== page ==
Now, these agencies are working together to tear down the walls between organizations to adapt a fusion center model. The Tucson Police Department, Massachusetts State Police, and the Miami-Dade Police Department have all reported they are working on initiatives to bring together interagency data sources to assist with investigations and prevent agencies from stepping on one another’s toes. Similar collaborations are happening in the financial industry in Canada through the Canadian Banker’s Association. It is becoming imperative that agencies share information to be effective in their day-to-day intelligence and investigative endeavors.

Nothing Exists in a Bubble

Multiple speakers discussed the need for us all as investigators, analysts, researchers, and intelligence operatives to understand the world around us. It is extremely important to understand the world around you from culture to events to societal changes. Dr. Steve Chan really drove the point home that nothing we examine exists in a vacuum, and in order to fully understand the issue at hand, we have to educate ourselves about the larger picture as a whole, including historical and present context. To be truly effective, we must keep up with items such as current events, changes in society, trends, new technology, and pop culture. In addition, we also need to ensure we are constantly engaging coworkers and individuals from other agencies to share information.

Social Media is Paramount

It was evident from the start of the i2 Conference that social media was going to take the main stage. Most of the sessions at this conference touched on the importance of social media, and the sessions specifically regarding social media were standing room only. Social media is now becoming widely regarded for its ability to give analysts and investigators new leads in cases when all internal data and public records information have been exhausted. It also is a fantastic resource for network building because we can identify underlying connections that may have been missed through other investigative means. However, there are still some issues with data normalization and legal admission of social media evidence. People are now looking for new ways to better extract, analyze, authenticate, and fuse data from the social media goldmine. As researchers, it is imperative that we stay abreast of all of the changes in the social media landscape.


For us, the i2 User Conference was a success. We were able to learn from individuals in related industries about the challenges they face and how they are working to conquer them. One of the only ways we can learn is to work together to create new, innovative solutions to the issues that plague our organizations.

Wednesday, September 4, 2013

Social Media Platforms 101: LinkedIn

One of the first things people ask during PRISM training sessions is “how does that social media site help me accomplish [my goal]?” Often, we spend more time during our training sessions covering the usefulness of social media sites rather than talking about how to use the tool itself. We decided it was time to launch a little series called Social Media Platforms 101. It is designed to help our readers understand the basic construct of the platform itself, the information you can gather from different social media platforms, and how that information can be used.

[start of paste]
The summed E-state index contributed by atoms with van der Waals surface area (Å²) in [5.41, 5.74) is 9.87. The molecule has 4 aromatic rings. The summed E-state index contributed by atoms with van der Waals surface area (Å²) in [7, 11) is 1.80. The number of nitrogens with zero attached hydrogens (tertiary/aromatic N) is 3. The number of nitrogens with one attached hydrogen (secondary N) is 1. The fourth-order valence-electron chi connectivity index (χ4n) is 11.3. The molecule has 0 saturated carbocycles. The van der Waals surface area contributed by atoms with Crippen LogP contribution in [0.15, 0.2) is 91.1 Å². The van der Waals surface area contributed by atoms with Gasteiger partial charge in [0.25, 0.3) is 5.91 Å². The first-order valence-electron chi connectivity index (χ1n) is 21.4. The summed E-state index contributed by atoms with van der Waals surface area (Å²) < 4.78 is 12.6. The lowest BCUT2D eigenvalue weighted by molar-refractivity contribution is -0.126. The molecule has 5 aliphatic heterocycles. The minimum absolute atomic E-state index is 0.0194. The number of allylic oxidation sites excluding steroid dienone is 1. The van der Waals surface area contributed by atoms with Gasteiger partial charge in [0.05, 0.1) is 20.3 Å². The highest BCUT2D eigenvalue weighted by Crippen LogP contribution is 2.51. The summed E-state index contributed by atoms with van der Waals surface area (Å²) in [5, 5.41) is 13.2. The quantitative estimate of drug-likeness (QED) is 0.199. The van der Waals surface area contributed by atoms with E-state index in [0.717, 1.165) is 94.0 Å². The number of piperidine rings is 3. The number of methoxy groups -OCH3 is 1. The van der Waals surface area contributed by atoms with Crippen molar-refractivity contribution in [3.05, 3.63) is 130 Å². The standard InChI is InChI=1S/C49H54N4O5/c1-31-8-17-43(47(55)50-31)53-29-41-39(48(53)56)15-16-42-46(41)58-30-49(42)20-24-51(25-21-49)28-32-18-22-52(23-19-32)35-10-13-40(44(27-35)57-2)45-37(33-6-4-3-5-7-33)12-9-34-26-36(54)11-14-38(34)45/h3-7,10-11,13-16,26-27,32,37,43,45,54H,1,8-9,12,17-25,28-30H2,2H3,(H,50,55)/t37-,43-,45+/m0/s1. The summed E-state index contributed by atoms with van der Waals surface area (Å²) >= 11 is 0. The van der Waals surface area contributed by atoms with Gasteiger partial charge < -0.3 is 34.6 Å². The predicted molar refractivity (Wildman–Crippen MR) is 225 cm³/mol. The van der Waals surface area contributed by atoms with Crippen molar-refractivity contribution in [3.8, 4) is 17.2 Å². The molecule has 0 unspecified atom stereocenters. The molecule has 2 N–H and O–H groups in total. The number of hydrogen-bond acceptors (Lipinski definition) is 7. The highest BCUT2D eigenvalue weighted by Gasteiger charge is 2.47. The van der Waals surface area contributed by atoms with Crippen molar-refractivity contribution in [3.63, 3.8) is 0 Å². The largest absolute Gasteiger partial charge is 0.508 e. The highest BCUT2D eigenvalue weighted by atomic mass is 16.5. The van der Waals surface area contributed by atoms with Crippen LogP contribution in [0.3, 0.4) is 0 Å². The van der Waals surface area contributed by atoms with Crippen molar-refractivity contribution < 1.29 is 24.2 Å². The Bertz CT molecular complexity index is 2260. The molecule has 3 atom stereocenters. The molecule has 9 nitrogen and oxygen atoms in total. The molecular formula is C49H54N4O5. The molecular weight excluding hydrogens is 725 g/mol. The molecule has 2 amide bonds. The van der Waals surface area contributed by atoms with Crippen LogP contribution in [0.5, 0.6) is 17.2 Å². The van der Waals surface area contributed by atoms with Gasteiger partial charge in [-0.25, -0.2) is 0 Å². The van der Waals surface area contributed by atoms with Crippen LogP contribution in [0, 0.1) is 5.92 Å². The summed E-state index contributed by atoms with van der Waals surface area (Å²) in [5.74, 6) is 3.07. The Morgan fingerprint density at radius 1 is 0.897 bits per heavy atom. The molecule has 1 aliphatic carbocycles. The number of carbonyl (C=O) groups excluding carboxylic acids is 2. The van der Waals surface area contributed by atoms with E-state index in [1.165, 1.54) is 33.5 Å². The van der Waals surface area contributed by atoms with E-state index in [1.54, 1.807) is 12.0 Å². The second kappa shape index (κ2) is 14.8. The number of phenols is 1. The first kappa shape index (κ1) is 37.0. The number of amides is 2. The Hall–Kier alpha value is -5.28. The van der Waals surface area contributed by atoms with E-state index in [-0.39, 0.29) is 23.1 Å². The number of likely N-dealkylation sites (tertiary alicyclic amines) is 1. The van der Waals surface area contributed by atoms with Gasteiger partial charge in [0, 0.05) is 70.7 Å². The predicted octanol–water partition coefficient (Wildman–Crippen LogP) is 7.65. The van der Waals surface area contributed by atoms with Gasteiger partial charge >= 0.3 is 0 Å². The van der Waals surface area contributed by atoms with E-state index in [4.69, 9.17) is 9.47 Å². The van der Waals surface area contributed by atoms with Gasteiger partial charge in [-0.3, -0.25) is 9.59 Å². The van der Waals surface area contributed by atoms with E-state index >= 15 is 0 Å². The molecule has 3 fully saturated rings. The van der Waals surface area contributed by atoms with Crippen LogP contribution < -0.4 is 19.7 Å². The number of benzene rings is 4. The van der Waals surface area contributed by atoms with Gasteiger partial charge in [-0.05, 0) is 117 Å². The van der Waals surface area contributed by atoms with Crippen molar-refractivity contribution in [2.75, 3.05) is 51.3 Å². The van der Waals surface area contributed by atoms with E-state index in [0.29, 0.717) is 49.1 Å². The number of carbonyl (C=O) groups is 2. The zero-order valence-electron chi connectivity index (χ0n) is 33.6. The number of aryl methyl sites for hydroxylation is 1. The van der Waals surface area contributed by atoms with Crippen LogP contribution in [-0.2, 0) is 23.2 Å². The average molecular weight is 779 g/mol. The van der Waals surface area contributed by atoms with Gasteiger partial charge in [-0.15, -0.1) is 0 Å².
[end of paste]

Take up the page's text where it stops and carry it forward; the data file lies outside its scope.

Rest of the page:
As we’ve been focusing on employment issues recently, we thought it was pertinent to begin with LinkedIn.

What is LinkedIn?

LinkedIn is a professional networking site. It allows users to create profiles that showcase their current and past work experience, educational background, and skills that they may have. Users can also connect with individuals and join groups based upon their industries, interests, and affiliations. This allows LinkedIn members to network with one another to find new business and job opportunities. Currently, the main users of LinkedIn are professionals looking for new job opportunities, employers and recruiters looking to hire new talent, and managers and executives searching for new business ventures and partners.

One important thing to note about LinkedIn is that privacy settings can be very stringent. While many people leave their profiles open to attract more traffic, it can be difficult to glean information from a profile without being connected to the individual. However, you can still often access information by being connected to a user who is connected to the individual of interest.

What Can You Learn From LinkedIn?

In order to demonstrate how you can pull information off of LinkedIn, our Legal Counsel, Blake Haase, volunteered his LinkedIn profile.


When you look at Mr. Haase’s page, you can see a brief overview of his work experience and the number of connections he has made on LinkedIn. If you scroll down a little further you will notice he has listed out some of his job duties and a few projects he has worked on during his professional career. In addition, you will find information about the degrees he earned, his listed skills, and the groups he belongs to. Cumulatively, this page paints a basic profile of Mr. Haase’s job experience and qualifications.

In addition, if you are logged in to an account and are connected to the individual, you can access a connection chart that will show your commonalities with the person of interest.
How Can You Use Information Found on LinkedIn?
The major use of LinkedIn is obviously employment related. Whether you are an employer vetting out applicants or a firm conducting background checks on behalf of another organization, LinkedIn’s strongest usage is in constructing educational and professional profiles. This information can be used to corroborate or find inconsistencies in information provided by prospective employees on resumes and applications, and it can provide additional information about the individual’s past history that was omitted from their resume. However, it can also be used for basic investigative purposes: constructing timelines, building connections, learning interests and skills, and gaining more general insight into your person of interest.
Not all social media sites are created equally. Each one has its own unique set of data and serves a different set of purposes. As technology evolves, the usage of and the information found on each site will evolve along with it. It is up to us as investigators and analysts to keep abreast of these trends and provide the best services possible.

About CES PRISM Blog

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The CES PRISM blog is the place where CES shares the newest developments in social media sites and tools, data analytics, eDiscovery, investigations, and intelligence. We will also share workflow tips and tricks, case studies, and the developmental progress of our open source social media research and analysis tool, PRISM. Our goal is to open a dialogue with the community which allows all of us to learn together.